Pharmacovigilance in India, Uganda and South Africa with Reference to WHO’s Minimum Requirements

Document Type: Original Article

Authors

1 Department of Epidemiology and Public Health, Swiss Tropical and Public Health Institute, Basel, Switzerland

2 University of Basel, Basel, Switzerland

3 Queen Mary University of London, Global Public Health Unit, London, UK

4 The Foundation for Research in Community Health, Pune, India

5 School of Pharmacy, University of the Western Cape, Bellville, South Africa

6 Swiss Tropical and Public Health Institute, Basel, Switzerland

Abstract

Background
Pharmacovigilance (PV) data are crucial for ensuring safety and effectiveness of medicines after drugs have been granted marketing approval. This paper describes the PV systems of India, Uganda and South Africa based on literature and Key Informant (KI) interviews and compares them with the World Health Organization’s (WHO’s) minimum PV requirements for a Functional National PV System.
 
Methods
A documentary analysis of academic literature and policy reports was undertaken to assess the medicines regulatory systems and policies in the three countries. A gap analysis from the document review indicated a need for further research in PV. KI interviews covered topics on PV: structure and practices of the system; current regulatory policy; capacity limitations, staffing, funding and training; availability and reporting of data; and awareness and usage of the systems. Twenty interviews were conducted in India, 8 in Uganda and 11 in South Africa with government officials from the ministries of health, national regulatory authorities, pharmaceutical producers, Non-Governmental Organizations (NGOs), members of professional associations and academia. The findings from the literature and KI interviews were compared with WHO’s minimum requirements.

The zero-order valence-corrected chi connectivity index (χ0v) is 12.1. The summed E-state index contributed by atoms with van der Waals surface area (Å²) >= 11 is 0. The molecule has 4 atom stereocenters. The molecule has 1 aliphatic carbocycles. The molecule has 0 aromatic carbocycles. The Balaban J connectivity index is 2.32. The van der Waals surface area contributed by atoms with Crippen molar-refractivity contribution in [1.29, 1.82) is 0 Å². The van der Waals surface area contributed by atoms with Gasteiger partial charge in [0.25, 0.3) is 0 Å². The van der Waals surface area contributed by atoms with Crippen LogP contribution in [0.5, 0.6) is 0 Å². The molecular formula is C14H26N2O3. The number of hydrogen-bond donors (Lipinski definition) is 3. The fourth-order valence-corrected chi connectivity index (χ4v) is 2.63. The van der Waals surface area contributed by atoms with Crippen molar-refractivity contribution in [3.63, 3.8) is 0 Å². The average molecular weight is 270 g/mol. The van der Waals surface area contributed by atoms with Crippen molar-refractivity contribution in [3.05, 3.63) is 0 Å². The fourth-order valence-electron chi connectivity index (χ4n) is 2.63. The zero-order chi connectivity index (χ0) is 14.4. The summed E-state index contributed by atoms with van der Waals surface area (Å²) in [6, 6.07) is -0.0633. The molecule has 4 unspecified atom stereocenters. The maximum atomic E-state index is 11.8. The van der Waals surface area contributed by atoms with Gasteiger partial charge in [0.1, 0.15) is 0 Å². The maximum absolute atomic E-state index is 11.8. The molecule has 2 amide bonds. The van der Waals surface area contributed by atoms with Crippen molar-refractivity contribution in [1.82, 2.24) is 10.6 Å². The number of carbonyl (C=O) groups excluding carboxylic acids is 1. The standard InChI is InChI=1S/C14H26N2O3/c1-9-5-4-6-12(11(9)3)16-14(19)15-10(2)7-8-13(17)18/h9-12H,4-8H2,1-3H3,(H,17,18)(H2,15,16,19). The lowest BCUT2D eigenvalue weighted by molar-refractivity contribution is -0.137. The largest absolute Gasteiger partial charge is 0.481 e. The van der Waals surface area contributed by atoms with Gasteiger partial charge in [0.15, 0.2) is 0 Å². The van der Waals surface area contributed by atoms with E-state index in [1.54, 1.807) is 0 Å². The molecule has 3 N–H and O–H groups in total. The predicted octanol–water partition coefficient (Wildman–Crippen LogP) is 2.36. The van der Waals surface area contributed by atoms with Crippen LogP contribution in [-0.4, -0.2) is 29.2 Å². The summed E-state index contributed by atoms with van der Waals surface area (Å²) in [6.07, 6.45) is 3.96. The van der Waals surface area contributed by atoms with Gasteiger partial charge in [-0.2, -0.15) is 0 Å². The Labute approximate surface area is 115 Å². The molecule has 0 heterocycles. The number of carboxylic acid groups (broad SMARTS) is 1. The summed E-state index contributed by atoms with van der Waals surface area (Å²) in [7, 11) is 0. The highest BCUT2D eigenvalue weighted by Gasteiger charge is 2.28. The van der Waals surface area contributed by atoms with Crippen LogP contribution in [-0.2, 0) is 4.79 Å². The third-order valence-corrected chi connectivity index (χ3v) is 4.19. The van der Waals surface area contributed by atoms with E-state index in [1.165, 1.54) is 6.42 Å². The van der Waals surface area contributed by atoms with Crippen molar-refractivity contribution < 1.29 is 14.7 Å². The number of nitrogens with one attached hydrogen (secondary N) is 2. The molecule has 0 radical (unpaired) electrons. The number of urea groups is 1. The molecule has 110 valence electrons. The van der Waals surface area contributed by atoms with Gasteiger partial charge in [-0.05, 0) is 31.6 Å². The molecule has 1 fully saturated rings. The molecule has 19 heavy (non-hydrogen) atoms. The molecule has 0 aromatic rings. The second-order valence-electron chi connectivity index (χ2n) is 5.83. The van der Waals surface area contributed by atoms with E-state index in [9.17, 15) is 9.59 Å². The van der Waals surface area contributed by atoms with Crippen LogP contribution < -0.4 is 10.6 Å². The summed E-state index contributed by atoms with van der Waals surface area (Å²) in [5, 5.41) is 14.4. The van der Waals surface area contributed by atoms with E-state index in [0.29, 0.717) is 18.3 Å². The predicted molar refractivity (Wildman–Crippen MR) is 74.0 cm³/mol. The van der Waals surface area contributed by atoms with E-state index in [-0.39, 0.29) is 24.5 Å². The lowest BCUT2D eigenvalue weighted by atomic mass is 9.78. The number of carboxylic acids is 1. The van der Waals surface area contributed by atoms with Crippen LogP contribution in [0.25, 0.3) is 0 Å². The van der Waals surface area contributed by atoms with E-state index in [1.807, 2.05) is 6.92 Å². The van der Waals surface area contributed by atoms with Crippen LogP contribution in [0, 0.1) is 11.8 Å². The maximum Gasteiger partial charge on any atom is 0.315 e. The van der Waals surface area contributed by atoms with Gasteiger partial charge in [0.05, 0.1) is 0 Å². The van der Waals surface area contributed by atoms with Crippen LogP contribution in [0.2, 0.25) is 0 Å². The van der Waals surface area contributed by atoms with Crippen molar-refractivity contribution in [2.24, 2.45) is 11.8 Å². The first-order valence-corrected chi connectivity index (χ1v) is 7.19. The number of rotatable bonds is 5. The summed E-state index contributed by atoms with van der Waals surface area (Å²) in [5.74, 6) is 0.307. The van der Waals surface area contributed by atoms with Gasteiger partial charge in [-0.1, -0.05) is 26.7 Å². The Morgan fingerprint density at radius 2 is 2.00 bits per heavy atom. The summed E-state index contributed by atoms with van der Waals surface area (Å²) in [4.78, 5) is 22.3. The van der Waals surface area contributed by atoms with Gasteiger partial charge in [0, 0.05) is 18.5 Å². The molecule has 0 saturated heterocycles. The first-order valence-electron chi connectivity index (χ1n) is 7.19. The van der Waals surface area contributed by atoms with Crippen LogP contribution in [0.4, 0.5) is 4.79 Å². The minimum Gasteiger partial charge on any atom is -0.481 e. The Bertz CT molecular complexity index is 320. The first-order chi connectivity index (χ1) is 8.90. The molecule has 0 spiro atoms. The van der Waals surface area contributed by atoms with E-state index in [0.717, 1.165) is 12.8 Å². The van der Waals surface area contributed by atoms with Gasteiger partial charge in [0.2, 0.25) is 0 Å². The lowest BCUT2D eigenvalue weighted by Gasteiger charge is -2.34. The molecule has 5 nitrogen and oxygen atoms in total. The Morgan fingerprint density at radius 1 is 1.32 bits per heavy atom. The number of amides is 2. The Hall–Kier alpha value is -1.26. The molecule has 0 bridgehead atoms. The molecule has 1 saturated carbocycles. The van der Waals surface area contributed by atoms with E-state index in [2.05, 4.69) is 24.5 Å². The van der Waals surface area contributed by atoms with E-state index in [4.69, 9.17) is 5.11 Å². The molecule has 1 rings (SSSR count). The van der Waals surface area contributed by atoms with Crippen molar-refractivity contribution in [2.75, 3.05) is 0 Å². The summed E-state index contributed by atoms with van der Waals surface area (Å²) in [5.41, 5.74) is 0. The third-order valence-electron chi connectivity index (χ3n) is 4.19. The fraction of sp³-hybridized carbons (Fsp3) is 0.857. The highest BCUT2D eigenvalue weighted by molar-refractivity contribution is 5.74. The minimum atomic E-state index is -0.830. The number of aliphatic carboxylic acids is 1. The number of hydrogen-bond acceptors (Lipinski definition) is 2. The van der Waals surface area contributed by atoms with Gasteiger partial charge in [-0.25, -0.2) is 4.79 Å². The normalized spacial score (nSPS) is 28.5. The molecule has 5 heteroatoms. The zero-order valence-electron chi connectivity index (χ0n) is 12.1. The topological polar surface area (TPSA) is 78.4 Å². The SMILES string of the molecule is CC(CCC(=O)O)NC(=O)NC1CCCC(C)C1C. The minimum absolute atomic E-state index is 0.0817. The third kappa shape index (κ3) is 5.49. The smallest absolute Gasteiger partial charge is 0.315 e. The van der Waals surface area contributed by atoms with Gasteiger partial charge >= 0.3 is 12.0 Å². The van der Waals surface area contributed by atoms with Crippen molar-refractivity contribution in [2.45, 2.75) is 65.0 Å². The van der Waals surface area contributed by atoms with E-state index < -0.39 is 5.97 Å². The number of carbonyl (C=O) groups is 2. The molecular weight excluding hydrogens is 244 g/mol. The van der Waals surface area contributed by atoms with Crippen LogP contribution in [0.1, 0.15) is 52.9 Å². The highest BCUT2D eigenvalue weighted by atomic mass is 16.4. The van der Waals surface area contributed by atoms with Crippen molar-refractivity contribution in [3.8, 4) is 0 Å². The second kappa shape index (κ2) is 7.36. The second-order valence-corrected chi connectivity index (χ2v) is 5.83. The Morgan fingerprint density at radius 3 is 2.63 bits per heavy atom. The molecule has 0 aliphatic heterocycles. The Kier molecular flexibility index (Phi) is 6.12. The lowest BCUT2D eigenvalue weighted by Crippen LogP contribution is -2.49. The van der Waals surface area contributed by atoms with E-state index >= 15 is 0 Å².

Results
All three countries were confronted with similar barriers: lack of sufficient funding, limited number of trained staff, inadequate training programs, unclear roles and poor coordination of activities. Although KI interviews represented viewpoints of the respondents, the findings confirmed the documentary analysis of the literature. Although South Africa has a legal requirement for PV, we found that the three countries uniformly lacked adequate capacity to monitor medicines and evaluate risks according to the minimum standards of the WHO.
 
Conclusion
A strong PV system is an important part of the overall medicine regulatory system and reflects on the stringency and competence of the regulatory bodies in regulating the market ensuring the safety and effectiveness of medications. National PV systems in the study countries needed strengthening. Greater attention to funding is needed to coordinate and sustain PV activities. Our study highlights a need for developing more systematic approaches to regularly monitoring and evaluating PV policy and practices.

Keywords

Main Subjects


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